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|Region||Eastern Visayas (entire Samar and northeastern portions of Leyte province), eastern parts of Biliran and some parts of Masbate and Sorsogon|
|2.6 million (2000)
5th most spoken native language in the Philippines
|Dialects||Standard Waray, Northern Samar|
Official language in
|Regional language in the Philippines|
|Regulated by||Komisyon sa Wikang Filipino
Historically regulated by the Sanghiran san Binisaya ha Samar ug Leyte
Areas where Waray-Waray is spoken
Waray, also referred by its speakers as Visayan, is the fifth-most-spoken native language of the Philippines, specific to the provinces of Samar, Northern Samar, Eastern Samar, Biliran, and the north-east of Leyte Island (surrounding Tacloban). The language name comes from the word often heard by non-speakers, "waray" (meaning "none" or "nothing" in Waray); similarly, Cebuanos are known in Leyte as "mga Kana" and their language as "Kana" (after the oft-heard word "kana", meaning "that" in the Cebuano language).[not verified in body]
Linguist Jason Lobel (2009) considers there are 25 dialects and subdialects of Waray-Waray.
- Tacloban: "standard" dialect: the dialect used in television and radio broadcasts and in education
- Abuyog, Leyte: heavy Cebuano influence
- Culaba, Biliran: heavy Cebuano influence
- Calbayog: mixture of the Tacloban dialect and the Waray iof Northern Sanar
- Allen, Northern Samar: mostly Southern Sorsoganon mixed with Northern Samarenyo. Dialects in neighboring towns have also borrowed extensively from Southern Sorsoganon.
Waray-Waray is characterized by a unique sound change in which Proto-Bisayan *s becomes /h/ in a small number of common grammatical morphemes. This sound change occurs in all areas of Samar south of the municipalities of Santa Margarita, Matuginao, Las Navas, and Gamay (roughly corresponding to the provinces of Samar and Eastern Samar, but not Northern Samar), as well as in all of the Waray-speaking areas of Leyte, except the towns of Javier and Abuyog. However, this sound change is an areal feature rather than a strictly genetic one (Lobel 2009).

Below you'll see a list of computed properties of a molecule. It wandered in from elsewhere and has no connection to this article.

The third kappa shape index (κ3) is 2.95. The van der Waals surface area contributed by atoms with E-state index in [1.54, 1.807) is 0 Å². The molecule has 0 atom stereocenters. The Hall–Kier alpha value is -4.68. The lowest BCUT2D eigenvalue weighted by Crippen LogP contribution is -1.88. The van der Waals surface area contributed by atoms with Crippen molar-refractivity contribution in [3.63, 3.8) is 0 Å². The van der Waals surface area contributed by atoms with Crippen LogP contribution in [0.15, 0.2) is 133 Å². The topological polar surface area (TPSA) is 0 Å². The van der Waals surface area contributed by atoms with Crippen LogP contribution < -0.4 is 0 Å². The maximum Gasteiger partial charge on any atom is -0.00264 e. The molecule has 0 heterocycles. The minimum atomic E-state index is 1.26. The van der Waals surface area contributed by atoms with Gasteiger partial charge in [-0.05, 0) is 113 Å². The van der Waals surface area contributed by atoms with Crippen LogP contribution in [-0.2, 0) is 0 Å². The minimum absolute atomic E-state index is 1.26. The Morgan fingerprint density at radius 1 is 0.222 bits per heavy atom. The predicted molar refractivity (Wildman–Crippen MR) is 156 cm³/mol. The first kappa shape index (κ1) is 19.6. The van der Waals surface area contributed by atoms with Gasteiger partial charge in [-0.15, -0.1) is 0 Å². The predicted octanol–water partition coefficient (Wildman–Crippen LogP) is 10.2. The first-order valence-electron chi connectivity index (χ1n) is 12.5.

It is widely used in media particularly in television and radio broadcasts. However, print media in this language are rare because most regional newspapers are published in English. The language is used in education from kindergarten to primary level as part of the Philippine government's K-12 program where pupils from Kinder to Third grade are taught in their respective indigenous languages.
Waray is alao used in the Eucharistic celebrations or Holy Masses in the Roman Catholic Church and in the worship services of different Christian sects present in the region. Bibles published in Waray are also available.
The language of Waray has borrowed vocabulary extensively from other languages.[which?] These words are being adopted to fill lexical gaps of the recipient language. Spanish colonialization introduced new systems to the Philippine society.
- Waray people
- Waray literature
- Waray Wikipedia
- Visayan languages
- Languages of the Philippines
- Waray at Ethnologue (18th ed., 2015)
- Philippine Census, 2000. Table 11. Household Population by Ethnicity, Sex and Region: 2000
- Hammarström, Harald; Forkel, Robert; Haspelmath, Martin; Bank, Sebastian, eds. (2016). "Waray (Philippines)". Glottolog 2.7. Jena: Max Planck Institute for the Science of Human History.
- Lobel, Jason. 2009. Concise Encyclopedia of Languages of the World, 914-917. Oxford: Elsevier.
- Dictionary English Waray-Waray/Tagalog (2005) by Tomas A. Abuyen, National Book Store, 494 pp., ISBN 971-08-6529-3.
|Waray edition of Wikipedia, the free encyclopedia|
|Wikivoyage has a phrasebook for Waray-Waray.|
|Wikimedia Commons has media related to Waray language.|
- Radyo Waraynon – Waraynon Internet Radio Station
- Waray Museum Blog featuring Waray literature
- Waray lessons
- Bansa.org Waray Dictionary
- Waray dictionary, literary database & teaching resource
- Waray-Waray Dictionary by Andras Rajki – with Bicol, Cebuano, Hiligaynon &c. cognates and some Proto-Malayo-Polynesian etymologies